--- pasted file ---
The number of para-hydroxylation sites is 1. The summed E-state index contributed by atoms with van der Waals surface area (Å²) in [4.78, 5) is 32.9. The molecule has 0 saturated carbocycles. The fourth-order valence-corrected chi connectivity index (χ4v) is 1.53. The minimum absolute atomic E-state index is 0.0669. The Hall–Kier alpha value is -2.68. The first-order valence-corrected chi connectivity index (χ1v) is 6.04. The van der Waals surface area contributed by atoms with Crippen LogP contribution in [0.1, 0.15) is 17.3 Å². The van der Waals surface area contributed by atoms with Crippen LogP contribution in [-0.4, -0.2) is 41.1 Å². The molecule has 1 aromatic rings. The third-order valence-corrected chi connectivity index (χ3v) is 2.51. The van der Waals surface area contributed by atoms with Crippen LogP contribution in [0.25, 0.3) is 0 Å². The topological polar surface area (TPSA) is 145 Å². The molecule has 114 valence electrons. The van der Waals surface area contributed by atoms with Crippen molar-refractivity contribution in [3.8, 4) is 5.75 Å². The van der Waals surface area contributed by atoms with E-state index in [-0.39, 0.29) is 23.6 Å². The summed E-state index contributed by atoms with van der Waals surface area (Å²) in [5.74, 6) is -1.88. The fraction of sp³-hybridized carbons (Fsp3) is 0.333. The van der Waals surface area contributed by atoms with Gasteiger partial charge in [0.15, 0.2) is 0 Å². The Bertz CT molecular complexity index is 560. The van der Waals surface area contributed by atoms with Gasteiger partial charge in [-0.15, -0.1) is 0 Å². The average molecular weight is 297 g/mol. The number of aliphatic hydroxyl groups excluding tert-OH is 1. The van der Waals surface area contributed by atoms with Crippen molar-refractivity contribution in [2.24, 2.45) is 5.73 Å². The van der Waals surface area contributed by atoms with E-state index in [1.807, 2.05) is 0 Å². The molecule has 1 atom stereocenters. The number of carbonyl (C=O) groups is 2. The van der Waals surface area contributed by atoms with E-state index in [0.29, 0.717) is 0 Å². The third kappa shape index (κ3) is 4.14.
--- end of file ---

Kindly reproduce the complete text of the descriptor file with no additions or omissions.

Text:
The number of para-hydroxylation sites is 1. The summed E-state index contributed by atoms with van der Waals surface area (Å²) in [4.78, 5) is 32.9. The molecule has 0 saturated carbocycles. The fourth-order valence-corrected chi connectivity index (χ4v) is 1.53. The minimum absolute atomic E-state index is 0.0669. The Hall–Kier alpha value is -2.68. The first-order valence-corrected chi connectivity index (χ1v) is 6.04. The van der Waals surface area contributed by atoms with Crippen LogP contribution in [0.1, 0.15) is 17.3 Å². The van der Waals surface area contributed by atoms with Crippen LogP contribution in [-0.4, -0.2) is 41.1 Å². The molecule has 1 aromatic rings. The third-order valence-corrected chi connectivity index (χ3v) is 2.51. The van der Waals surface area contributed by atoms with Crippen LogP contribution in [0.25, 0.3) is 0 Å². The topological polar surface area (TPSA) is 145 Å². The molecule has 114 valence electrons. The van der Waals surface area contributed by atoms with Crippen molar-refractivity contribution in [3.8, 4) is 5.75 Å². The van der Waals surface area contributed by atoms with E-state index in [-0.39, 0.29) is 23.6 Å². The summed E-state index contributed by atoms with van der Waals surface area (Å²) in [5.74, 6) is -1.88. The fraction of sp³-hybridized carbons (Fsp3) is 0.333. The van der Waals surface area contributed by atoms with Gasteiger partial charge in [0.15, 0.2) is 0 Å². The Bertz CT molecular complexity index is 560. The van der Waals surface area contributed by atoms with Gasteiger partial charge in [-0.15, -0.1) is 0 Å². The average molecular weight is 297 g/mol. The number of aliphatic hydroxyl groups excluding tert-OH is 1. The van der Waals surface area contributed by atoms with Crippen molar-refractivity contribution in [2.24, 2.45) is 5.73 Å². The van der Waals surface area contributed by atoms with E-state index in [1.807, 2.05) is 0 Å². The molecule has 1 atom stereocenters. The number of carbonyl (C=O) groups is 2. The van der Waals surface area contributed by atoms with E-state index in [0.29, 0.717) is 0 Å². The third kappa shape index (κ3) is 4.14.